Page 5   Gestalts: Unwrapping The Package T H E    M A T R I X   Volume 1, Issue 6  :  June 21, 2002

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Gestalts: Unwrapping The Package
by Kimberly Snow

      The other night I sat on the bed with my four-month-old daughter, reading her a little soft fabric book that was given to her by her aunt. It was a book on basic shapes. There was a star. A crescent. A square and a rectangle. An oval and a diamond. And of course, the triangle. An object accompanied each shape. For the diamond there was a kite, for the crescent, a moon, and so on. But it was not until I reached the page with the triangle that something struck a chord inside. The object chosen to represent the triangle was the sail on a small boat.

      I recalled what I had learned of basic gestalts from remote viewing. When you Technical Remote View, you work from the general to the specific. The first stage is the production of the ideogram. The ideogram is not only the most enigmatic element of TRV, it is also the most essential. At the start of each session, the viewer spontaneously produces an ideogram, which is the viewer's automatic physical response to the target. The target's signal line is felt by the body as an impulse in the autonomic nervous system and then transmitted into the ideogram, as a mark on paper, and the data then streams out of viewer. Rene Warcollier, a French chemical engineer who experimented during the early part of the twentieth century with telepathy and psychically derived data discovered that the scribbles produced at the impulse of perceiving a target contains all of the basic elements of the target itself. This was before the term Remote Viewing was ever heard of.

      When the viewer produces the ideogram, he has received the package of information. Using TRV protocol, this package will then be unraveled, allowing him to perceive the data and objectify the information on paper. The ideogram often represents the general gestalt of the target or site in its most basic form, which then allows the viewer to lock on to a theoretical signal line and decode and decompress accurate data.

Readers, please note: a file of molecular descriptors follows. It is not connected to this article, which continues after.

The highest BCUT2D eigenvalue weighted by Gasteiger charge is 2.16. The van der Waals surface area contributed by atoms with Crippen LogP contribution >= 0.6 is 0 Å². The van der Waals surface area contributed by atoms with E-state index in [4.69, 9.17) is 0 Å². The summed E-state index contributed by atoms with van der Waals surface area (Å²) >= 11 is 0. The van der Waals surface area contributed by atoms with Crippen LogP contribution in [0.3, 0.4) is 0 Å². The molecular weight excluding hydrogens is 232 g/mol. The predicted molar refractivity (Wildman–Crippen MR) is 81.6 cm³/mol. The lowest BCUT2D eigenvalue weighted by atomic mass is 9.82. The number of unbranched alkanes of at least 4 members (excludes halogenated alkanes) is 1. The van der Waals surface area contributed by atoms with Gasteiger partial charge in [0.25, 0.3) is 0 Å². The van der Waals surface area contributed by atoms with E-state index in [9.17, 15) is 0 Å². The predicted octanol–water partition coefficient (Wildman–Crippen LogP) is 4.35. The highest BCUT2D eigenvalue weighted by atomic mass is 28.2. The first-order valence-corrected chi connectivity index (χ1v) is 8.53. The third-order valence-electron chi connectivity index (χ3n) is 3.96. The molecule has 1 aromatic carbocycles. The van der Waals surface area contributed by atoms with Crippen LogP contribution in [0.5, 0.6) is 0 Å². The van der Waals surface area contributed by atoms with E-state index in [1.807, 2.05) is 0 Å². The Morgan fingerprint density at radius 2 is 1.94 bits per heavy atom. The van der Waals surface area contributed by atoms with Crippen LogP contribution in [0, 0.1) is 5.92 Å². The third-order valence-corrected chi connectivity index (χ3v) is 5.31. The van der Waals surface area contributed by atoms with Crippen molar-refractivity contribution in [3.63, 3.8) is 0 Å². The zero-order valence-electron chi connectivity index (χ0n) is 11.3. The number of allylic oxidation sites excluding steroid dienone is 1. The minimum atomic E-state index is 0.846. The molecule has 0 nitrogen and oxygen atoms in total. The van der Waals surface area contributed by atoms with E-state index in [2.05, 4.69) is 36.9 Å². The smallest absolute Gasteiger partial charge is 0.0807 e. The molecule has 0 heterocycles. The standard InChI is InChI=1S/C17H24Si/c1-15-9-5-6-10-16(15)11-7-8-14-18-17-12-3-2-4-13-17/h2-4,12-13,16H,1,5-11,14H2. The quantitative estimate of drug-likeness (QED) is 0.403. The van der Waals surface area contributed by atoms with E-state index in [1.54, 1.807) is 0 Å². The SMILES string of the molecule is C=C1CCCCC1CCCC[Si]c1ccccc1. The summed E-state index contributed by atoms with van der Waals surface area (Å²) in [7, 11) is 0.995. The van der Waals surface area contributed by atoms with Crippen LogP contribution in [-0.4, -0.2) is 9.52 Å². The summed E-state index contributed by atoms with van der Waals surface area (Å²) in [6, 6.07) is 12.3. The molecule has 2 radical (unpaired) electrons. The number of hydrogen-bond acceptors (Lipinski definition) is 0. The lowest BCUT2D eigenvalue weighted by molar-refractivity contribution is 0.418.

A gestalt (the elements of which are contained within the ideogram) is a German word for "form", and is a psychological term defined as a "perceived organized whole that is greater than the sum of its parts." The word had its origin in Gestalt Psychology, which began as a 20th-century school of psychology that was the basic foundation for our current theoretical studies of perception. The theory of the gestalt began near the end of the 19th century as a reaction against the scientific schools of psychological studies at the time that ignored the value of greater form and meaning in lieu of picking apart the psychological process into their more detailed atomistic levels.

      In 1912 a man named Max Werthehimer published a paper in which he cited a study that he and some of his colleagues had done which was based on an experiment they performed called phi-phenomenon. This experiment consisted of many visual stationary objects which, when shown in extreme rapid progression, gave the viewer the illusion of motion (The best example of this is the way motion pictures work). It became evident that the mind does not always register what it perceives in piecemeal fashion, but rather takes in all parts as one field that contains the many parts. This experiment later became what is known as the law of Pragmanz.